Bartlett also raises some red-flag warnings about how much of our debt is held overseas by investors in countries like China, and admits that by normal standards of creditworthiness, the U.S. seems to rank very low now, having squandered the savings built up in the Clinton years.

Tuesday, December 15, 2009

The End of the World as We "Knew" It

Googled: The End of the World As We Know It
Back in 2001, after coming home from seeing the first “Lord of the Rings” film, I got an unexpected email from an acquaintance who asked me to take down any reference to him in a particular posting on my website. It was a small matter. But in the ensuing conversation, he mentioned that before he dates anyone, he “googles” their name.

That was fully three years before social networking sites had gone full boil. So, of course, you can guess that the title of this posting refers to the new book by Ken Auletta, “Googled: The End of the World as We Know It”, from Penguin Press (New York, 2009, ISBN 978-1-59420-235-3), 384 pages, hardcover, endnotes. Call it “life as we knew it” – past tense.

It came as a surprise to me that the “Company” did not come into legal existence until the fall of 1998. In fact, Congress had already passed COPA, and soon I would become a plaintiff (sponsored by EFF). I would be asked to supply page view counts, and one thing I discovered is that they increased very rapidly starting in late 1998, as I got indexed into what would become the largest and most popular search engine.

Auletta spends a lot of the early part on the book on the idea of revolutionary innovation, of being the next teenager in a garage to come up with something to tear down whole industries. Page and Brin were already out of grad school, so the birth of The Company is not quite so shocking (Auletta covers the details), but the concept of “copying down” all the links on the Internet as it was in the mid 1990s was revolutionary, but perhaps no more so than other things going on (such as Shawn Fanning’s single-handed invention of Napster in the late 90s). There were other search engines, but Page, Brin and others brought their mathematical bent to develop a way to model “the wisdom of the masses”, coming up with a search technique that would lend itself to monetization, and a revolution more in the concept of how to run the whole world of advertising than anuthi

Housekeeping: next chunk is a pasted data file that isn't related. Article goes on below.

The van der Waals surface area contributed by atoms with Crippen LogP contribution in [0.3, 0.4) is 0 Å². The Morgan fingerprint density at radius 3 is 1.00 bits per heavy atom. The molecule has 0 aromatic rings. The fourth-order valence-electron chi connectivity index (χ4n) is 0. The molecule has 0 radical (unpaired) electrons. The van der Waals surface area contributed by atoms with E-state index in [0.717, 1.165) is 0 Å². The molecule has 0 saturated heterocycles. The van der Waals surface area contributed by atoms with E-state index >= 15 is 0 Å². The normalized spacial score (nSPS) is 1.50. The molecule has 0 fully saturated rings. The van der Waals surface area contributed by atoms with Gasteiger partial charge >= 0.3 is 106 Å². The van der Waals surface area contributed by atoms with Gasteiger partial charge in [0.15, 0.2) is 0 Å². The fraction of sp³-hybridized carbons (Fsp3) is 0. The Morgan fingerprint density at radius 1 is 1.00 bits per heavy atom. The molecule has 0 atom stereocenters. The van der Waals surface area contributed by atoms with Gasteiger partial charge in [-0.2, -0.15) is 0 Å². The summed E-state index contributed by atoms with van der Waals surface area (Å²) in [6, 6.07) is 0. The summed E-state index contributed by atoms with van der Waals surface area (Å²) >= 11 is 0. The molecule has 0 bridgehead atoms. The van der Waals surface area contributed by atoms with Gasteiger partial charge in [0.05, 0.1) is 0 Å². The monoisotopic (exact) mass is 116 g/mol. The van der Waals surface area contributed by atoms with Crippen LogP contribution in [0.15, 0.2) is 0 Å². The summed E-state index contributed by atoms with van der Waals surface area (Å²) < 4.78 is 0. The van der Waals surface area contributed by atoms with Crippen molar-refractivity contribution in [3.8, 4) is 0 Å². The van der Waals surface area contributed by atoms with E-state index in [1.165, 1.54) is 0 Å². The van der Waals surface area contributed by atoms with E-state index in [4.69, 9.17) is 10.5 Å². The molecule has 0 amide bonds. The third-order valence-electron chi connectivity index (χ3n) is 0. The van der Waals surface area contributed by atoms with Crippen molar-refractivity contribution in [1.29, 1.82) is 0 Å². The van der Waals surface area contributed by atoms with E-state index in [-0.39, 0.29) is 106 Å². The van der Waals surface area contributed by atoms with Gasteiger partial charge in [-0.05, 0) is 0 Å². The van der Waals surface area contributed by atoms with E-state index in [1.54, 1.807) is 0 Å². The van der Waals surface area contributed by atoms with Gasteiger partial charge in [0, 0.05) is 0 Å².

While tracing the “childhood” and “adolescence” of The Company, Auletta analyzes the “existential threats” to established media industries pretty thoroughly.

Particularly interesting is the guarded reaction of the book publishing industry, and of established authors, not only to the book project, but to the whole concept that writers expect their work to be found online and “scoped” rather than read leisurely (or studied carefully) after being paid for. The problem gets complex: some book publishers offer new authors “print on demand”, and “vanity publishing”, to develop a presence in the limelight, becomes much enabled.

But that possibility links up with concerns that Auletta raises at the very end, about the prospect for stricter government regulation, especially overseas, as many cultures consider “the community” more important than “the individual.” For example, one could then posit the moral question: if one stakes a position in the limelight, should one first have to be accountable for and to others? That can turn the whole paradigm of “personal responsibility” (for which so much of the Internet, where consequences occur retrospectively) upside down, perhaps Confucian style. (To get a rein on individual vanity and encourage social connectedness LDS or Amish style, one could suggest that an online book be allowed to remain available only if it does make reportable income!)

Auletta does mention the problem of online reputation, which boils down to the fact that anyone can publish anything and the whole world will find it quickly, especially when the material is made available to search engines. But the world of social networking makes the question more complicated: not only just with the issue of privacy controls (and trust in major companies), but with the whole purpose of being online: it’s socializing, it’s publishing, it’s everything. Auletta tangentially gives short histories of Myspace and Facebook, too.

There is something about “The Company” that regards itself as a super-utility, building on the content of users. Older media companies were predicated not only on the notion that “content is king”, but that content goes through supervision and review before it is “published”. (Auletta provides a lot of constructive criticism of the traditional newspaper business.) That it became permissible to dismiss the oversight component may seem like the fortune of history now, although much of it is embedded in Section 230 and in the DMCA safe harbor, a concept that the author doesn’t get into. We should not take things for granted so easily.